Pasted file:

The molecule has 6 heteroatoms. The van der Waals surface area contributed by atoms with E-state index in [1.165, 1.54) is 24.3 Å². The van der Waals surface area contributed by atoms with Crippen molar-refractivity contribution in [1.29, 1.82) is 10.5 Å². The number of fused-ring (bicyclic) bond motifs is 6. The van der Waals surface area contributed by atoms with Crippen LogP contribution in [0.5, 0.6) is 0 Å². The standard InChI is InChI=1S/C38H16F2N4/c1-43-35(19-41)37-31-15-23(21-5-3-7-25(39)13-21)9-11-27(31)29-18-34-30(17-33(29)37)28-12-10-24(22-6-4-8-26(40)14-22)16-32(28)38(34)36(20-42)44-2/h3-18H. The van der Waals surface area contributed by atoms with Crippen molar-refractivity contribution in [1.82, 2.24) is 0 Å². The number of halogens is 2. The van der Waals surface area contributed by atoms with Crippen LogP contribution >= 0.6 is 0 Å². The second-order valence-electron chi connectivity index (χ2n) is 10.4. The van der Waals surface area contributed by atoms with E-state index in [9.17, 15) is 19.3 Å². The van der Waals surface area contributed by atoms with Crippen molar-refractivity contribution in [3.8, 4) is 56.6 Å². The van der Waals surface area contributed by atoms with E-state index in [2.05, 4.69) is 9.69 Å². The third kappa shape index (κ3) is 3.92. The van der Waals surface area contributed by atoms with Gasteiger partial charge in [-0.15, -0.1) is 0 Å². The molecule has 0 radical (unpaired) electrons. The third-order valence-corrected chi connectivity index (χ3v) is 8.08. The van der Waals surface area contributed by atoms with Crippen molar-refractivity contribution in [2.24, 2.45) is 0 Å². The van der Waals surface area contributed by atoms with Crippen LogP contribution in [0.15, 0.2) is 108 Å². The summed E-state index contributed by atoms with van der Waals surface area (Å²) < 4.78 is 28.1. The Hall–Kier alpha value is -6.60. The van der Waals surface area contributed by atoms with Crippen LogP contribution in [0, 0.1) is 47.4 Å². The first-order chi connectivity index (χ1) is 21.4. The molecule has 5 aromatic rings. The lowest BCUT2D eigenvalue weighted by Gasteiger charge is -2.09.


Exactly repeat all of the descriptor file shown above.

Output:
The molecule has 6 heteroatoms. The van der Waals surface area contributed by atoms with E-state index in [1.165, 1.54) is 24.3 Å². The van der Waals surface area contributed by atoms with Crippen molar-refractivity contribution in [1.29, 1.82) is 10.5 Å². The number of fused-ring (bicyclic) bond motifs is 6. The van der Waals surface area contributed by atoms with Crippen LogP contribution in [0.5, 0.6) is 0 Å². The standard InChI is InChI=1S/C38H16F2N4/c1-43-35(19-41)37-31-15-23(21-5-3-7-25(39)13-21)9-11-27(31)29-18-34-30(17-33(29)37)28-12-10-24(22-6-4-8-26(40)14-22)16-32(28)38(34)36(20-42)44-2/h3-18H. The van der Waals surface area contributed by atoms with Crippen molar-refractivity contribution in [1.82, 2.24) is 0 Å². The number of halogens is 2. The van der Waals surface area contributed by atoms with Crippen LogP contribution >= 0.6 is 0 Å². The second-order valence-electron chi connectivity index (χ2n) is 10.4. The van der Waals surface area contributed by atoms with E-state index in [9.17, 15) is 19.3 Å². The van der Waals surface area contributed by atoms with Crippen molar-refractivity contribution in [3.8, 4) is 56.6 Å². The van der Waals surface area contributed by atoms with E-state index in [2.05, 4.69) is 9.69 Å². The third kappa shape index (κ3) is 3.92. The van der Waals surface area contributed by atoms with Gasteiger partial charge in [-0.15, -0.1) is 0 Å². The molecule has 0 radical (unpaired) electrons. The third-order valence-corrected chi connectivity index (χ3v) is 8.08. The van der Waals surface area contributed by atoms with Crippen molar-refractivity contribution in [2.24, 2.45) is 0 Å². The van der Waals surface area contributed by atoms with Crippen LogP contribution in [0.15, 0.2) is 108 Å². The summed E-state index contributed by atoms with van der Waals surface area (Å²) < 4.78 is 28.1. The Hall–Kier alpha value is -6.60. The van der Waals surface area contributed by atoms with Crippen LogP contribution in [0, 0.1) is 47.4 Å². The first-order chi connectivity index (χ1) is 21.4. The molecule has 5 aromatic rings. The lowest BCUT2D eigenvalue weighted by Gasteiger charge is -2.09.